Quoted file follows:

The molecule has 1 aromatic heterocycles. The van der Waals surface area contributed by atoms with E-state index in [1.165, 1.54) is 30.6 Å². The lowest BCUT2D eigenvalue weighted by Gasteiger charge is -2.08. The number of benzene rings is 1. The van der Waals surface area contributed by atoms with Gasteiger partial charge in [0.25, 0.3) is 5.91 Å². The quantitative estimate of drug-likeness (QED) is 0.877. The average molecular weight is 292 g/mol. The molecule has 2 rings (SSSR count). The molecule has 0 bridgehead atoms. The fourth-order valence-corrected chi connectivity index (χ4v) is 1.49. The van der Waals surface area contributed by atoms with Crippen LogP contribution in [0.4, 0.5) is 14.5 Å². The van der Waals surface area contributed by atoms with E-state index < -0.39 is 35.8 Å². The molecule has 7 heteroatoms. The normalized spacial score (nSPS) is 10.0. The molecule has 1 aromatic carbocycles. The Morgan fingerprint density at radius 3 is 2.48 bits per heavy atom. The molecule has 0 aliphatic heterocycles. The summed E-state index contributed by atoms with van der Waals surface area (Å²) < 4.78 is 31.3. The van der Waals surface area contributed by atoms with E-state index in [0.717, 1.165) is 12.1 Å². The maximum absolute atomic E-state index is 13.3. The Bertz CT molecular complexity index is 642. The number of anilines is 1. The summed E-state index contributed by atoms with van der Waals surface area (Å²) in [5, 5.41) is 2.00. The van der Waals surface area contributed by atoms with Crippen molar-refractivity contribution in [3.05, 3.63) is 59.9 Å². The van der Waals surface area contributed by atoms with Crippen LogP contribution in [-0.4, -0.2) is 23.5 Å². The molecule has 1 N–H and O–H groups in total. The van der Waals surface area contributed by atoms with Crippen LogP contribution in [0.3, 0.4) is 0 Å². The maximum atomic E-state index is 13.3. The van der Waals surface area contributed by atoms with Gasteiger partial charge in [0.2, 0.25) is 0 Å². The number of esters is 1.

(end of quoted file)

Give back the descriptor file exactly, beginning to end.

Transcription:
The molecule has 1 aromatic heterocycles. The van der Waals surface area contributed by atoms with E-state index in [1.165, 1.54) is 30.6 Å². The lowest BCUT2D eigenvalue weighted by Gasteiger charge is -2.08. The number of benzene rings is 1. The van der Waals surface area contributed by atoms with Gasteiger partial charge in [0.25, 0.3) is 5.91 Å². The quantitative estimate of drug-likeness (QED) is 0.877. The average molecular weight is 292 g/mol. The molecule has 2 rings (SSSR count). The molecule has 0 bridgehead atoms. The fourth-order valence-corrected chi connectivity index (χ4v) is 1.49. The van der Waals surface area contributed by atoms with Crippen LogP contribution in [0.4, 0.5) is 14.5 Å². The van der Waals surface area contributed by atoms with E-state index < -0.39 is 35.8 Å². The molecule has 7 heteroatoms. The normalized spacial score (nSPS) is 10.0. The molecule has 1 aromatic carbocycles. The Morgan fingerprint density at radius 3 is 2.48 bits per heavy atom. The molecule has 0 aliphatic heterocycles. The summed E-state index contributed by atoms with van der Waals surface area (Å²) < 4.78 is 31.3. The van der Waals surface area contributed by atoms with E-state index in [0.717, 1.165) is 12.1 Å². The maximum absolute atomic E-state index is 13.3. The Bertz CT molecular complexity index is 642. The number of anilines is 1. The summed E-state index contributed by atoms with van der Waals surface area (Å²) in [5, 5.41) is 2.00. The van der Waals surface area contributed by atoms with Crippen molar-refractivity contribution in [3.05, 3.63) is 59.9 Å². The van der Waals surface area contributed by atoms with Crippen LogP contribution in [-0.4, -0.2) is 23.5 Å². The molecule has 1 N–H and O–H groups in total. The van der Waals surface area contributed by atoms with Crippen LogP contribution in [0.3, 0.4) is 0 Å². The maximum atomic E-state index is 13.3. The van der Waals surface area contributed by atoms with Gasteiger partial charge in [0.2, 0.25) is 0 Å². The number of esters is 1.